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Living In God’s Two Kingdoms

6 Dec

Living in God’s Two Kingdoms: A Biblical Vision for Christianity and Culture by David VanDrunen was released recently by Crossway Books and presents a readable, comprehensive view of two-kingdom theology. I’m just a youngster in terms of theology, especially that of a reformed flavor, so I was excited to dive in with VanDrunen and stretch my brain.

The main premise is a counter to the “transformationalist” view of culture that seems to be pervasive with emergent theologians, those who ascribe to the New Perspective on Paul and neo-Calvinists (depending on your definition of neo-Calvinists). In transformational theologies, the church and Christians are about the work of restoration, as we march across creation and culture putting things back how they were meant to be before all this sin and death entered the world.

Whilst that can sound all well and good, the ramifications of that worldview are twofold:

1) When Scripture asserts that this world will be put away and a new heaven and a new earth will come, we have to reject any of the cataclysmic language that accompanies such claims. Instead, the new heaven and earth will come by a restoration to utopia.

2) VanDrunen states that when we embrace a transformationist view of culture, we cling to the work of Adam in the common kingdom rather than living in the grace of the redemptive kingdom which Christ has already won for us by living the life Adam, and each of us, should have lived.

This concept of resting in grace with regard to cultural activities was a refreshing exhortation, and one that could easily go unnoticed for many of us as we seek to understand the implications of the gospel in our everyday lives. Having been engaged with the idea of vocation recently on the blog, I was particularly keen to get to the end chapter wherein VanDrunen unpacks the theological foundations into meat for the daily life. But I will say that the book is best read from beginning to end.

As an attorney, he is skilled at building a case and it will provide more scope for discussion when approached in that linear fashion than if you were to pick and choose chapters. The defining of terms such as “church” and “Christian” are key to understanding his argument. Without these underpinnings, his passage on ministerial authority would be excessively contentious – and he knows already that some of his ideas will be met with opposition, especially when that final chapter deals with education and politics. Continue reading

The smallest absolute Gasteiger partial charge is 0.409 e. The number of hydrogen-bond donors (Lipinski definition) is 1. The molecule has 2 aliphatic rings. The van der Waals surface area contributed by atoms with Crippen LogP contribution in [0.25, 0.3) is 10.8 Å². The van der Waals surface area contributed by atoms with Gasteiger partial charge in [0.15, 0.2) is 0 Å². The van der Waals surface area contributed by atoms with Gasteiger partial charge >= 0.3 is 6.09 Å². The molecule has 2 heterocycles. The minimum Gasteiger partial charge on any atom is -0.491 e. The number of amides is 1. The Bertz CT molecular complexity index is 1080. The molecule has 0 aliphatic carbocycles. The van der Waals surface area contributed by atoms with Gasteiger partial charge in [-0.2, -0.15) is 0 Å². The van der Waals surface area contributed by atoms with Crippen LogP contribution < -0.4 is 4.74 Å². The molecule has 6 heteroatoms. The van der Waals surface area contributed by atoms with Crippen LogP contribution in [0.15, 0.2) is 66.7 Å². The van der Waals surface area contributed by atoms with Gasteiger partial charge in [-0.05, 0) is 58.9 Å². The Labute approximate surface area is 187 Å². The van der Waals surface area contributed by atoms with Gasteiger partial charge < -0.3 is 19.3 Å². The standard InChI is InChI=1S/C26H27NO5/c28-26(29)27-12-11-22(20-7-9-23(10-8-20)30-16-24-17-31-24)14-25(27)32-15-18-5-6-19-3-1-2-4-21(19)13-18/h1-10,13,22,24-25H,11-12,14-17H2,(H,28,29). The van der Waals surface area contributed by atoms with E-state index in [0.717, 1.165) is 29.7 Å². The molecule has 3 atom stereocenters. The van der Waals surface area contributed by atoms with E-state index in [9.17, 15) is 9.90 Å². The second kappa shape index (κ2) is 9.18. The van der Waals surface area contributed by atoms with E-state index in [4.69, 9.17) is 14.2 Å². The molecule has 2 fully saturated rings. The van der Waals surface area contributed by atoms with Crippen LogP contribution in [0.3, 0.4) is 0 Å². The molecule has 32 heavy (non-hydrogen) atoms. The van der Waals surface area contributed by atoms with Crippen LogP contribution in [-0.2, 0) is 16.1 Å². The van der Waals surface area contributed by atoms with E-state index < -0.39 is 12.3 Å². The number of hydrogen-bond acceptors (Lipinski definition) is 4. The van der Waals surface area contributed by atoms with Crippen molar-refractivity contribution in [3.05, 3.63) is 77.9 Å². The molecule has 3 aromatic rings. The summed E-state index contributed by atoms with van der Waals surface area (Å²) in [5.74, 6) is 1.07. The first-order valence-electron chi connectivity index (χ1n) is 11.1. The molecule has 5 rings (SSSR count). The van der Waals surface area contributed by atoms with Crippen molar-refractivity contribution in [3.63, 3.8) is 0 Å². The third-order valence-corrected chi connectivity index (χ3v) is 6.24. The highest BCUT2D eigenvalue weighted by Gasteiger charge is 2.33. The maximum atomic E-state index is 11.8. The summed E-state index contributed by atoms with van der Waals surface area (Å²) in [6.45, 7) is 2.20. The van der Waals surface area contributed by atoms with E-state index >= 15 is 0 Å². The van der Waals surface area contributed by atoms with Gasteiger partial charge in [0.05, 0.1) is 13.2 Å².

Apologetics for the 21st Century – Louis Markos – a review

28 Nov

I have long been a fan of the works of C.S. Lewis, Francis Schaeffer, Norman Geisler and a multitude of other apologists who have worked hard to give a defense of the faith which we as Christians hold to. I was thus intrigued by Crossway’s recent release that acts as a primer on apologetics, both in terms of specific writers and specific arguments.

The book divides into two parts, focussing first on particular apologists and then in the second half moving to a broader view of the apologetics field. Markos is focussed on tracing out the evidentialist line of apologetics, as opposed to the presuppositionalist line. Evidentialists base their arguments on the evidence and build upwards towards a defense or reason, whilst presuppositionalists begin with the need for revelation and argue from the Scriptures.

I find myself to be most naturally in the presuppositional field, but with deep respect for and great love of the work of Christian evidentialists. At some point, in either camp, revelation is required. The arguments of the evidentialist apologist may convince a person that belief in God is not illogical, it may even satisfy that the testimony of the Bible to the person of Jesus is not fictitious, but it cannot cause a man to bend his knee to the Lord Jesus and repent of his own sins. Likewise, without revelation a person can follow the arguments of a presuppositionalist but they cannot receive them as really true unless some divine operation occurs.

That being said, I believe Markos has done a great service to the field of contemporary apologetics by drawing together what is essentially a brilliant introduction to the last 100 years of apologetics. Six chapters o the theology of Lewis are worth the asking price alone, as they provide a cohesive and insightful understanding of Lewis’ writing and thought. In amongst here is an outstanding chapter on the apologetics of myth, explaining the idea of True Myth and how it pertains to Lewis and his contemporaries. After this focus on C.S. Lewis comes a couple of chapters on G.K. Chesterton, one on the much overlooked Dorothy Sayers, an interesting one on Francis Schaeffer that is not all complementary (in fact it is here that Markos sounds a little put-out by presuppositionalists), and ends with a chapter on Josh McDowell.

Yes, Josh McDowell. I was somewhat surprised to find his name amongst such thinkers and writers. He is a man who has done much to spread the good news, but I’ve never considered him an apologist. Markos makes a good argument for his inclusion in the evidentialist tradition, and more so reveals my snobbery about apologetics.

After this we move to part two which we could essentially split into three sections. Section A deals with arguments for the existence of God, within the realms of logic, science and suffering. Section B looks at specific facets of the Christian faith and arguments in defense of those beliefs (the authority of the Scriptures, the historical Jesus, the resurrection) and then finally we turn to section C to look at contemporary issues (pluralism, postmodernity, neo-gnostics, creation and the new atheists). My favorite of this section was chapter 21, which deals with apologetics for postmoderns.